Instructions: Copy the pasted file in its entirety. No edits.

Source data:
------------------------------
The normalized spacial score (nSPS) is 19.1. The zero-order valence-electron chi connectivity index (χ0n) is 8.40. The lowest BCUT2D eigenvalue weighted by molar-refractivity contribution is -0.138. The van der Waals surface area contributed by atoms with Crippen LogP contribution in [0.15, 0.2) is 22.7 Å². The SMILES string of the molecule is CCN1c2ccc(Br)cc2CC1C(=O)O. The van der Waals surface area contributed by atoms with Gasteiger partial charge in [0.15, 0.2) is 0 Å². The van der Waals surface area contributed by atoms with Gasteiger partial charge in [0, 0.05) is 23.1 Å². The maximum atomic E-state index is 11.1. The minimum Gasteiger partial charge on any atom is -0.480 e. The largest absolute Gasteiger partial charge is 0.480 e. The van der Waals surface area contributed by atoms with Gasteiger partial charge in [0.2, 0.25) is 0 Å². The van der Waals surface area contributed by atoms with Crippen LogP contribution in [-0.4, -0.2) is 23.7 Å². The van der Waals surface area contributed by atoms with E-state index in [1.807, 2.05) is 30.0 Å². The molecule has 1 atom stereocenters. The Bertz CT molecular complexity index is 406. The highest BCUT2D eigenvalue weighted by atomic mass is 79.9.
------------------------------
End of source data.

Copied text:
The normalized spacial score (nSPS) is 19.1. The zero-order valence-electron chi connectivity index (χ0n) is 8.40. The lowest BCUT2D eigenvalue weighted by molar-refractivity contribution is -0.138. The van der Waals surface area contributed by atoms with Crippen LogP contribution in [0.15, 0.2) is 22.7 Å². The SMILES string of the molecule is CCN1c2ccc(Br)cc2CC1C(=O)O. The van der Waals surface area contributed by atoms with Gasteiger partial charge in [0.15, 0.2) is 0 Å². The van der Waals surface area contributed by atoms with Gasteiger partial charge in [0, 0.05) is 23.1 Å². The maximum atomic E-state index is 11.1. The minimum Gasteiger partial charge on any atom is -0.480 e. The largest absolute Gasteiger partial charge is 0.480 e. The van der Waals surface area contributed by atoms with Gasteiger partial charge in [0.2, 0.25) is 0 Å². The van der Waals surface area contributed by atoms with Crippen LogP contribution in [-0.4, -0.2) is 23.7 Å². The van der Waals surface area contributed by atoms with E-state index in [1.807, 2.05) is 30.0 Å². The molecule has 1 atom stereocenters. The Bertz CT molecular complexity index is 406. The highest BCUT2D eigenvalue weighted by atomic mass is 79.9.